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Comparative Cost Per Member

Comparable Cost Measures

Cost can differ from one district to another and from one year to another. There may be several reasons for this variance such as educational programming, pupil transportation requirements, increases or decreases in debt service expenditures or having food and community service operations. Reliance on a single cost determination, which may not be representative for all school districts, can lead to erroneous conclusions. The following "comparable" cost measures were developed to limit or identify the effects of various factors that contribute to cost variances.

Total Current Educational Cost (TCEC)

This measure attempts to identify overall instructional and instructional support service costs attributable to district resident students. It can generally be described as the cost of the district's General and Special Project funds, excluding transportation and facility acquisition expenditures, less interfund transfers and revenues for instructional services the district provides to nonresident pupils such as tuition receipts, CESA and cooperative agreements and state interdistrict integration aid.

Total Education Cost (TEC)

This is the TCEC plus transportation, expenditures for facility acquisitions charged to the General, Special Project and Capital Expansion (Tax Levy Financed "Sinking") funds and debt service principal and interest.

Total District Cost (TDC)

This is TEC plus food and community service costs. It should be noted that food and community service activities are funded with a combination of fees, other program revenue, and property taxes.

Comparative Cost Files

Over time, the computation logic used in the comparative cost calculation has been revised to more accurately reflect a true measure of education cost. The accounting methodology for the current Comparative Cost calculation, as well as those for prior years, can be found in the Excel links below.

Accounts used in Calculation

Multi-Year Comparative Cost Summary Data File

Multi-Year Comparative Cost Detail Accounts Data File

Single-Year Comparative Cost Pie Charts

The links below allows users to create pie charts using audited Annual Report data, as rolled up into Comparative Cost breakdowns. Note that single-year comparisons between districts may be misleading if any of the districts in question incurred an unusual expense in any given year. Users are encouraged to research the reasons behind data anomalies before using these charts.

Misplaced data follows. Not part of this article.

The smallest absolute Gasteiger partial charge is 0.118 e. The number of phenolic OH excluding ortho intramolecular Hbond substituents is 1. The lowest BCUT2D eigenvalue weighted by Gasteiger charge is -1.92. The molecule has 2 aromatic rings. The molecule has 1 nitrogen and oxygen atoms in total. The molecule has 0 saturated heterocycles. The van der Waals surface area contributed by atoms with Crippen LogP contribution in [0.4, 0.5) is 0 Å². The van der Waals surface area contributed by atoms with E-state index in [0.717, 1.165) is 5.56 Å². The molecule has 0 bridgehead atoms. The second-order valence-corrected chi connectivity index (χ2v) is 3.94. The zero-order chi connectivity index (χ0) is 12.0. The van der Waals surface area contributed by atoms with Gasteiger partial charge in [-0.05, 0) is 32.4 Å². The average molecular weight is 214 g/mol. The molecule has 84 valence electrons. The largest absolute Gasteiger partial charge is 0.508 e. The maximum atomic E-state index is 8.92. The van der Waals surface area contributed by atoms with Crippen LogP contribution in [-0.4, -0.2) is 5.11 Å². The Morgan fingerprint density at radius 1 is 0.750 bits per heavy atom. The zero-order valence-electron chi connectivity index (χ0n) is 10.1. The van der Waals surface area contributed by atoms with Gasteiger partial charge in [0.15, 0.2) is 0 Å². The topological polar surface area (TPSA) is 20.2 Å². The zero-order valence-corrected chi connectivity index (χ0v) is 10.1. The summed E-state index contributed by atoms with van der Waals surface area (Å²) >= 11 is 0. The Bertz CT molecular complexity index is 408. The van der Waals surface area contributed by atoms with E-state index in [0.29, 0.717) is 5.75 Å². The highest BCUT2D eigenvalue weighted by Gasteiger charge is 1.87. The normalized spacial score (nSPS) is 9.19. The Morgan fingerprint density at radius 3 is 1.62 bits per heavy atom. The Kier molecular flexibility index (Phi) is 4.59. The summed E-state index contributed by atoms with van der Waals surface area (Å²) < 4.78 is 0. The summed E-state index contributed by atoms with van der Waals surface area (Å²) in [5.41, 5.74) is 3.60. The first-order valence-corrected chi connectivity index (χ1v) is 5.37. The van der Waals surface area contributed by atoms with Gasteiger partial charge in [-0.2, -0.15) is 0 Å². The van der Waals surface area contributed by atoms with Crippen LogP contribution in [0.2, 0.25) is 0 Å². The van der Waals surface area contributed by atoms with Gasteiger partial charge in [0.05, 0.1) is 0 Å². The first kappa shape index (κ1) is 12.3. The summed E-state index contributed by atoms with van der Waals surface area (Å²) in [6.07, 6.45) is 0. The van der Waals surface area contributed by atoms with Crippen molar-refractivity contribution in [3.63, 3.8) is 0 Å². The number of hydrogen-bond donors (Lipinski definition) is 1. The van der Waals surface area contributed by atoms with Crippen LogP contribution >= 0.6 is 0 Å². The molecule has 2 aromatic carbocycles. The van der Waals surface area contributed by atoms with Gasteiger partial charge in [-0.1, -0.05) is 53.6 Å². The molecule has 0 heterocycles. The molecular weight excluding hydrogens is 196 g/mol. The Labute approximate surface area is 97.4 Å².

The Eight-District worksheet prints on two pages, four pie charts/data tables to one page. Given the variability of expenditure data across districts, data label placement within the pie chart for some districts may be less than optimal. Should you wish to adjust the data label placement on any pie chart, the worksheet will allow for this as is has been left unprotected:

  • click once on the label to be adjusted;
  • click a second time and hold over the identified label until a gray lined box appears around the label; then
  • release the mouse button and point/click the mouse at the box edge, dragging to the desired position.

One-District Comparative Cost Pie and Data Charts

Eight-District Comparative Cost Pie and Data Charts

Single-Year All-District Comparative Cost Summary Data Files

Comparative Cost/Revenue Homepage

Historical Information About Cost Comparables

During the early 1980s, the Complete Annual School Cost (CASC) statistic was developed to provide a numeric measure for interdistrict cost comparisons. The original CASC calculation was the cumulative total of the gross cost of the general, special project, debt service and food service funds, plus the net cost of the capital projects fund. Historically, CASC had been reported on a resident per member basis (membership is defined as resident enrollment adjusted for full-time equivalency).

Over time, K-12 educational programming and manner of delivery have become increasingly varied. Whereas in 1980, it was generally expected that a K-12 student would be educated in the district of residence, today's K-12 student may be participating in any one of a variety of educational programs including Open Enrollment, Special Transfer Integration Program (Milwaukee area), or any of the Choice or Charter School Programs. As the diversity of education delivery methods increased, the original CASC methodology grew to be outdated. In an increasing number of cases, by the late 1990's the cost to educate certain children was no longer accurately represented in the district actually incurring the cost. This resulted in the development and implementation of new measures during the 1999-00 school year.

Note: The "old" CASC is NOT comparable to the "new" comparative cost measure.

For questions about this information, contact (608) 267-9114